Touring has once again become an indispensable part of developing as an artist and if you're new to the process, it's easy to misjudge what to expect. Stories you've heard paint a polarizing picture of either a grueling, sweaty, penny-less endeavor or an endless procession of beautiful people, trashed hotel rooms, and endless supplies of cash and some things we won't mention around your mom. So which one is it? Truthfully, neither experience is typical if you're running a smart tour. Setting clear goals ahead of time and planning properly will ensure that you're maximizing your opportunity, and you're not leaving all of your earnings on the road. In this 3 part series, we'll discuss some of the things you can do before, during, and after a tour to fully take advantage of your opportunity.
Start Local And Stick Around a Bit
A mistake that's common to a lot of artists is to skip the local market. With the internet and home recording available, we've seen artists develop strong fan bases away from home more than ever. But that should not be a reason to skip over winning the home crowd. Go to local venues, open mics, and showcases regularly before even considering a tour. For starters, the experience on stage is absolutely essential. Furthermore, playing local will let you develop relationships with the other artists, promotors and live sound engineers. There have been countless times where the people in my local market have introduced me to their peers from other cities I'd ultimately tour down the line. They'd make introductions and often would recommend their peer comes to the show. A live sound guy I met in Brooklyn found out I was playing at his old venue in Ohio, and called the place to make sure they treated me like family. Finally, playing local shows also ensures you'll encounter someone who has hit the road already. Pick their brain on sleeper venues, places to avoid, and cities that had surprisingly low or high turnouts. Do your homework at home!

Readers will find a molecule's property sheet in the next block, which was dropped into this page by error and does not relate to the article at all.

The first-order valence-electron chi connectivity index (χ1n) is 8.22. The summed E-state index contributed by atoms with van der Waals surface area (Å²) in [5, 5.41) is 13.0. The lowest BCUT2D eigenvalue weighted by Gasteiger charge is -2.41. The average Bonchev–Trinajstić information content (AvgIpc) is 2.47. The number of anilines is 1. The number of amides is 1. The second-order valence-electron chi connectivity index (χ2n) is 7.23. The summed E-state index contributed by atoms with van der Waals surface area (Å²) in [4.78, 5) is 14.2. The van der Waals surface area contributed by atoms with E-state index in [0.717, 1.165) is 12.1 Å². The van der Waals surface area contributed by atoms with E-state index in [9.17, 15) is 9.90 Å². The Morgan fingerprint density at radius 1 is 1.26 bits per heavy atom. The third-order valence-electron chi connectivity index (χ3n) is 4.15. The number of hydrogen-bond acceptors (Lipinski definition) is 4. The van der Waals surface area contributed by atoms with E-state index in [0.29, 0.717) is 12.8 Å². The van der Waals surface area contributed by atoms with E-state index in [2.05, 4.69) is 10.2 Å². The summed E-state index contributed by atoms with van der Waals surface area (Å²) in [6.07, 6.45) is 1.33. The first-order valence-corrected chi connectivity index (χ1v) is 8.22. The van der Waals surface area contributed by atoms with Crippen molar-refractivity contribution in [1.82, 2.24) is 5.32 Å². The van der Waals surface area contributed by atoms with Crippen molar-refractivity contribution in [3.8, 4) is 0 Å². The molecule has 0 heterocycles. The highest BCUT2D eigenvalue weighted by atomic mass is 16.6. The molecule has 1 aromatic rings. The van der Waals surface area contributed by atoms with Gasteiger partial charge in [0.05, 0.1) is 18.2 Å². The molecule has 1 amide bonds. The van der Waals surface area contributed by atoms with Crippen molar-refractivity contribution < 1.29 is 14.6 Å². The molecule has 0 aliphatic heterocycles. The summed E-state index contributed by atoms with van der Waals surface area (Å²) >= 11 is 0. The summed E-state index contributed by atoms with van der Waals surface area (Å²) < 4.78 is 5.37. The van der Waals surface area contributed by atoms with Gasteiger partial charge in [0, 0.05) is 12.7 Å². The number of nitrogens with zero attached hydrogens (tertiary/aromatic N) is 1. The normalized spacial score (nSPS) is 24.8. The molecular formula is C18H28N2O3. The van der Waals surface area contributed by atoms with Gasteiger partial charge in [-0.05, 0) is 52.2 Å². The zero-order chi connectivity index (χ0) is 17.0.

Develop Your Audience
Part of touring is about getting out there and earning new fans. That said, having a bit of a draw definitely helps you negotiate shows better. Even if you can only secure a handful of people in a venue, it's better than none. For that reason, you should constantly work on a mailing list using a service like Mailchimp so that you can announce upcoming tourdates. All forms of social media that you use should mention your tour, but Mailing lists are still the most successful medium for getting tickets sold. If you're unsure where to start, music hosting site Bandcamp has some great email collection integration. For example, in lieu of charging for a song, you can opt to have someone supply an email address for a free download. The process is automated, your fan gets the song emailed to them, and you get a constantly updating spreadsheet of email addresses to write to. Don't just wait until right before your tour to start engaging by the way. You should be regularly communicating with your mailing list by the time you're announcing a tour.